Hard Hitter: Stanton Slackline 631 Frame

UK based Stanton Bikes is a small set-up with one coffee loving man* at the helm: Dan Stanton. Specialising in hardtail frames, Dan’s bikes have gone always gone down a storm. The Slackline model is only a few years old but has already become a classic in its own right.

Stanton Slackline 631

Stanton Slackline 631

This version of the Slackline, with double-butted Reynolds 631 tubing, comes in at £385 and is the cheapest of the three options; the other two being that of 853 tubing (£460) and Titanium tubing (£1,250). We had the opportunity to take out the 631 for a thrashing around the local trails and had a blast!

The Slackline is a multipurpose all-mountain hardcore hardtail frame with a strong 4X/Slalom influence to its design. It is designed to reward style while riding hard in all conditions. The double-butted reynolds 631 tubing used to make the Slackline was chosen for its manipulative properties and excellent vibration damping.

Stanton’s philosophy behind the Slackline instantly attracts those who have wide interests within the sport of mountain biking. It’s a trail bike, it’s going to be tough enough to throw at anything and its geometry lends itself to being ridden hard and fast. We certainly found that it liked the ‘stand up and thrash the pedals’ approach to riding.

If there’s one thing we’ll note about the frame, it’s that sizing is perhaps a tad on the small side. We rode both of the available sizes (16.5 and 18”) and the larger of the two was spot-on for a rider of average height. Taller riders may struggle.

The 31.6mm seat tube diameter is dropper-post friendly and the larger size comes in at 2.55kg, which makes this a viable option as a trail bike that will take you uphill, down dale and over every jump in-between. The head angle is 67.5º, which we think is a ‘safe’ in-between angle – neither too steep nor too slack – and just fine for the style of riding the Slackline is aimed at.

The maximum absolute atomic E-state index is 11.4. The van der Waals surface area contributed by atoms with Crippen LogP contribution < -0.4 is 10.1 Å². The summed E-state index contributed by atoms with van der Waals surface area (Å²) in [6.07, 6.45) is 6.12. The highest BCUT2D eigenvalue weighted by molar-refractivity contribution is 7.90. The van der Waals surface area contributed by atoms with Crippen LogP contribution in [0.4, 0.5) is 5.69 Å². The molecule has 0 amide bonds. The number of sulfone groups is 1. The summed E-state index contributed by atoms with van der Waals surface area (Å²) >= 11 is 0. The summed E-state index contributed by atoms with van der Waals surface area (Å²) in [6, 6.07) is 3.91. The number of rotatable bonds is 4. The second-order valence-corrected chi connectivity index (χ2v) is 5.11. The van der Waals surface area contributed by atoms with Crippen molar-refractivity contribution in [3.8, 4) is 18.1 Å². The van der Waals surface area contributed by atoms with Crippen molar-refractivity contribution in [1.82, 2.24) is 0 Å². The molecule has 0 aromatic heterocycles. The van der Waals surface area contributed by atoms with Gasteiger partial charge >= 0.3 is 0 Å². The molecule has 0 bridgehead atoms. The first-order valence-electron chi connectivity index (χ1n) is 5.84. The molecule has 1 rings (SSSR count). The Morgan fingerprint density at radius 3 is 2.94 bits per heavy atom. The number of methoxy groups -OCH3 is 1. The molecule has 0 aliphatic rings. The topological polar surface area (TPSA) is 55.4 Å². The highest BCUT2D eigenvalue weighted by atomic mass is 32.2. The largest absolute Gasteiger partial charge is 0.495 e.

At 16.3” the chainstays are super short, which on the plus side gives the bike a fun and snappy character, on the other hand going for the shortest chainstay possible isn’t always a good thing as it can upset the balance of weight distribution between the wheels, but then if you are in it for ultimate traction and efficiency you probably won’t be buying a hardtail in the first place! We definitely weren’t worrying when throwing the bike into every jump and roller going. The low bottom bracket, coming in at 12.4”, helps to keep your weight in the right place for railing turns.

Coming in at £385 for the frame, we think the Slackline 631 is fairly priced. It’s built in the Far East, but having spoken to Dan Stanton about the bike’s development process, we’re confident that plenty of time and thought, as well as prototyping, has gone into it. The Slackline has been a regular at UK trail centres for a while now and that in itself should bear testament to its ability and quality.

Stanton Slackline 631 vitals

Frame: Reynolds 631 double-butted (Reynolds 525 seat tube and chainstays)
Head angle: 67.5º
Seat angle: 72º
Chainstay length: 16.3”
Bottom bracket height: 12.4”
Top tube (virtual): 23” size 16.5 frame and 24” size 18 frame
Weight: 2.55kg
Sizes: 16.5” and 18”
Chainguide: ISCG 05 tabs
Colours: Electric Blue or Ninja Black

Price: £385
More information: Stanton Slackline 631

*Dan’s office used to be his local Costa Coffee, where he’d spend office hours wired and non-office hours wondering where all the profit went. He’s recently moved out to an actual office…

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